Following practice there was only a short bit of time before we headed out for qualifying. The qualifying format took me a bit to get used to – having never worked an oval aside from the Indianapolis 500. We rolled out third which was nice and allowed me to get my driver quote early on. 


One of the differences that I had to adapt to was communication with the media and TV broadcast. We are used to having them on hand and within a close distance so we can just walk up and give them the information and updates that they need. 


This weekend required a bit more effort into getting the information into the necessary hands. Prior to the event weekend, I had reached out to all of the (5) media members that would attend the race, stationed in the press box outside of the track. 


Doing this was important and paid off during the weekend because the journalists who received my early preview emails were then able to use me as a resource on the ground to get information – information that was impossible for them to receive without physically being in the paddock. 


Post qualifying, I transcribed my quote and made sure each of the media members on site as well as the broadcast team received it in a timely manner before posting it on social for anyone else that looks for updates there. 




5:00pm: Conclusion of Qualifying

6:15pm: Cars push out to the grid


7:00pm: Green flag


One thing that did not necessarily have an impact on me, but effected the team was that after qualifying, each car was impounded until 45 minutes before the race. In terms of adjustments, the team was only allowed to make minor changes – and anything more would receive a penalty. 


Now, 11 hours into the day and tensions were at an all time high. Air temperature and quality were scorching with temperatures over 95 degrees. Having to wear a mask at all times in such high heat was a challenge and really tested your cardiac limits.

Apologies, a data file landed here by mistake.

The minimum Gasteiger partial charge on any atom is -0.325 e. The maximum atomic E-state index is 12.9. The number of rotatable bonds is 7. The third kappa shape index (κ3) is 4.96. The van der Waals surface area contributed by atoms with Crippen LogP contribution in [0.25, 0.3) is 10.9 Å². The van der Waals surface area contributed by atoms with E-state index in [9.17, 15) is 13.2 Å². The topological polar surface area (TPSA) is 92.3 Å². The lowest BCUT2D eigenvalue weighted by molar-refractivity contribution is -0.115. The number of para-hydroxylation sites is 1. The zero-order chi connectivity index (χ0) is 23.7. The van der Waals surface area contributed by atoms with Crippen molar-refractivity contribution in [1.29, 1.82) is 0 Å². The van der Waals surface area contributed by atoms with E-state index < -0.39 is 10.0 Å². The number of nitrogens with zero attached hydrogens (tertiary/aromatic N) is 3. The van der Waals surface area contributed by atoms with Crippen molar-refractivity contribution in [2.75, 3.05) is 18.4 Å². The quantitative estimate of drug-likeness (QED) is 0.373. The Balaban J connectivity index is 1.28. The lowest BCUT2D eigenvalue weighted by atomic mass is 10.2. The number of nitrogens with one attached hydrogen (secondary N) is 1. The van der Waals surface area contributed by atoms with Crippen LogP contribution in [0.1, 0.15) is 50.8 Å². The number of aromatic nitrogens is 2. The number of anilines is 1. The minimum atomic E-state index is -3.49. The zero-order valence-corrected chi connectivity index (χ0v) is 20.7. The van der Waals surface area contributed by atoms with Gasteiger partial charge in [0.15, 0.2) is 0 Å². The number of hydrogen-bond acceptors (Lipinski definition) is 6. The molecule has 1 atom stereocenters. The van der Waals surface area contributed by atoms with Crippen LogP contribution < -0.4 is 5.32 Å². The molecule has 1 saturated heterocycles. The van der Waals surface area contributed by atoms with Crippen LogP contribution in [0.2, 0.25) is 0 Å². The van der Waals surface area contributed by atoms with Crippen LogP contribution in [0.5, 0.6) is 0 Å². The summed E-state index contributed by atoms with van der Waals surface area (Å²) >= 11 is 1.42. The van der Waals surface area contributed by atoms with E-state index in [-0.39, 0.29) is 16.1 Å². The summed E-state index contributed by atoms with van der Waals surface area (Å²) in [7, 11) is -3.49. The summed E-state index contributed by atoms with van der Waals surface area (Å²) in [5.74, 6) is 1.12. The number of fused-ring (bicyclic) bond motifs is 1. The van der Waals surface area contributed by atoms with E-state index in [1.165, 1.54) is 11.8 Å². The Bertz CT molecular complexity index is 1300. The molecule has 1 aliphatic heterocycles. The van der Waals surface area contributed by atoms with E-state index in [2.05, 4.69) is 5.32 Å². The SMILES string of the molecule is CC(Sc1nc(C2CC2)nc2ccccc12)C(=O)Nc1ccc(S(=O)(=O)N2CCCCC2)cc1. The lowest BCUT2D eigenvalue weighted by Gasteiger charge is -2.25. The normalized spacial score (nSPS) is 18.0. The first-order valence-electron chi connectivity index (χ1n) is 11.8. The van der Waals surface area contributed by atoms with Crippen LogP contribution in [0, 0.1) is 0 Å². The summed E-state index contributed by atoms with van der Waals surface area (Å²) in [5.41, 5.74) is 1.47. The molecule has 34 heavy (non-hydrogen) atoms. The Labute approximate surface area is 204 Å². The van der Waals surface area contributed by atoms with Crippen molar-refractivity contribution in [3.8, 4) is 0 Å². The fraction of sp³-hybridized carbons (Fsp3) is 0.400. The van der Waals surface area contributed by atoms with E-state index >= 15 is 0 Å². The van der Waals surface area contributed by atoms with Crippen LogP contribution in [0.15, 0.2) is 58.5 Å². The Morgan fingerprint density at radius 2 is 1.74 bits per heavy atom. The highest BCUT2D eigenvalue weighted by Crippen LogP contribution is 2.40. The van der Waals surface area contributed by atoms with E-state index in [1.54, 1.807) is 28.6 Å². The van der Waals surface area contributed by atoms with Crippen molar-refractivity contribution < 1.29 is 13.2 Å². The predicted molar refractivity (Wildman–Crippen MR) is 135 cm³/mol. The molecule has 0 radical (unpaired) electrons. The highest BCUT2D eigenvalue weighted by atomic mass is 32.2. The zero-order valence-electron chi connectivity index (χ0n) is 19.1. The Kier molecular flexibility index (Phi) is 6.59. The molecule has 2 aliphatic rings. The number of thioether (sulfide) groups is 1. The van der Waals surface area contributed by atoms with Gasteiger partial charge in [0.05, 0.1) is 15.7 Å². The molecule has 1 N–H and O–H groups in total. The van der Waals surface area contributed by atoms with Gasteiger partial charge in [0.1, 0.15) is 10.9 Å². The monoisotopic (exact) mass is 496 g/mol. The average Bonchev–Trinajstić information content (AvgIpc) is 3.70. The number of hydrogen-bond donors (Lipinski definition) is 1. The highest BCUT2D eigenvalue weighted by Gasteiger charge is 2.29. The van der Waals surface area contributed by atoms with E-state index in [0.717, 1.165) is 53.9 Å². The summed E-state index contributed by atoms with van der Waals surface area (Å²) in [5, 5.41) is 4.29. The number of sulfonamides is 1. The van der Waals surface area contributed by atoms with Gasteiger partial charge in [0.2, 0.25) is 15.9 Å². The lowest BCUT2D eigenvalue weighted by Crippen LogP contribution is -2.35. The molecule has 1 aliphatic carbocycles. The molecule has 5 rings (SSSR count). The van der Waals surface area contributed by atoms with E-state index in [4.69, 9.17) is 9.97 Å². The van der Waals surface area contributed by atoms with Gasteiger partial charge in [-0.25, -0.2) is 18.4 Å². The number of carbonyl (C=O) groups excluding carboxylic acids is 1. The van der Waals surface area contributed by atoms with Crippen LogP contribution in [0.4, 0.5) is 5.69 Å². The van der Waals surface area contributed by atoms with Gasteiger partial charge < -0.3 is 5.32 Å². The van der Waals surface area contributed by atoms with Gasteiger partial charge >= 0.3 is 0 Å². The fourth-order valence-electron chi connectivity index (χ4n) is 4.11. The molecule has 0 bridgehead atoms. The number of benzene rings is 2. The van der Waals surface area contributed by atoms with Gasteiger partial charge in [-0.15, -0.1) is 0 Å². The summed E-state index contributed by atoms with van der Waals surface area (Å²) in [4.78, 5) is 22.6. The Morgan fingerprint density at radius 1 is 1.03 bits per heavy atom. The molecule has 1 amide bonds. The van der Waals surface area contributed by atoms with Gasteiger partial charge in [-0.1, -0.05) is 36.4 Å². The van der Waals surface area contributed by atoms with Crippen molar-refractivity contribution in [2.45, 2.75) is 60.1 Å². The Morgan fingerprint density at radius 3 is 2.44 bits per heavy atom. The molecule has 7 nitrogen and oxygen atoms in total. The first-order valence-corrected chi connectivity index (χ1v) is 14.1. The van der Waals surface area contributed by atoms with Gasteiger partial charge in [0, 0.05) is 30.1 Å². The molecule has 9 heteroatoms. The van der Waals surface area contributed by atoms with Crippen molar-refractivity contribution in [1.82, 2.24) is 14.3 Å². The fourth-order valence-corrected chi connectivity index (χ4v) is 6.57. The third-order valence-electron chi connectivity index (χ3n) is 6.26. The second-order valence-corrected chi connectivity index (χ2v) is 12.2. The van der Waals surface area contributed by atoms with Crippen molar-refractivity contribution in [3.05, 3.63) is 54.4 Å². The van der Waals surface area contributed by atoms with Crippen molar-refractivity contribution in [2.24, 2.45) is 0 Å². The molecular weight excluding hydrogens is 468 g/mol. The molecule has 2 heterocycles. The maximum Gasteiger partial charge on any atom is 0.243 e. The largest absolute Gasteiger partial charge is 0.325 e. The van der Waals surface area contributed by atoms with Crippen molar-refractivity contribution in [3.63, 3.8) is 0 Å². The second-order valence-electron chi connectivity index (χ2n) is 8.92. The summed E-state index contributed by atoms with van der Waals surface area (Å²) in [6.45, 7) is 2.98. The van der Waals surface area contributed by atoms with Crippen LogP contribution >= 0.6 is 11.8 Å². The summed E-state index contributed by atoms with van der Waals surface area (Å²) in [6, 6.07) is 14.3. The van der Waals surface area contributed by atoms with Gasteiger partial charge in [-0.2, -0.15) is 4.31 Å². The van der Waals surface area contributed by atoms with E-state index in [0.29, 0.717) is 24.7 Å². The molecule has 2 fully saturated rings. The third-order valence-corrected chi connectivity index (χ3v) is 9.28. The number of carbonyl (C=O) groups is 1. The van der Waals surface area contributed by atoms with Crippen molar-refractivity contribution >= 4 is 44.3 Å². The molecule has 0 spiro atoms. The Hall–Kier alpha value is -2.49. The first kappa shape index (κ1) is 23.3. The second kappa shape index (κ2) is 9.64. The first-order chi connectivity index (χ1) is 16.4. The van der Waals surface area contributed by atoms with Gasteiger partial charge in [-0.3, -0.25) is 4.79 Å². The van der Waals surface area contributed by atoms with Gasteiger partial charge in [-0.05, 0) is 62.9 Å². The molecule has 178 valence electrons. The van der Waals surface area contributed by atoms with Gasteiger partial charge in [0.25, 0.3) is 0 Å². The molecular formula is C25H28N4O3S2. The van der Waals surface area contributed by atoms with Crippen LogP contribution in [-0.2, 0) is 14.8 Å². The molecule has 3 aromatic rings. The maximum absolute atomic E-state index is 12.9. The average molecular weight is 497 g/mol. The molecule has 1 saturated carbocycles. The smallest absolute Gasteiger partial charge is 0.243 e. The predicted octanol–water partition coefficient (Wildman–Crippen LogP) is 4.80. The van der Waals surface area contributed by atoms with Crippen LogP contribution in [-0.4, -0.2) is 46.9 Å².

Once the green flag dropped, it was a sense of relief that we had made it through the hardest parts of the day. 


Post race it was business as usual, getting thoughts from Jack and Mike Shank and writing our post-race press release – once again making sure all of the media members received the information that they needed. 


Once complete the team packed up the trucks – the same trucks that they had unpacked just over 12 hours earlier and it was back to the airport to our flight home. 




  • With such a packed schedule, it was important to get any necessary video and social content, and sponsors requests early in the day. As soon as you have some free time and see a driver “hanging out,” you need to swoop in and use that time wisely.
  • Being proactive with the media was extra handy with such limited contact on site. Making sure that everyone has the proper background information and nuggets prior to the weekend is important.
  • I have a whole new appreciation for front line workers, nurses and doctors who have to wear protective masks for 12+ hours every single day.
  • Remember that even when working in these conditions, your goals for what you want to accomplish do not change. Capturing content for social is always a key activity, but it is even more so in these circumstances as it gives us more of a chance to get the fans a perspective that they wouldn’t normally get otherwise.
  • ENJOY the experience. Although times are strange right now, I will be able to look back and say that I was a part of the first INDYCAR race without fans and I hopefully had some influence in helping to bring the sport together via social media and media coverage.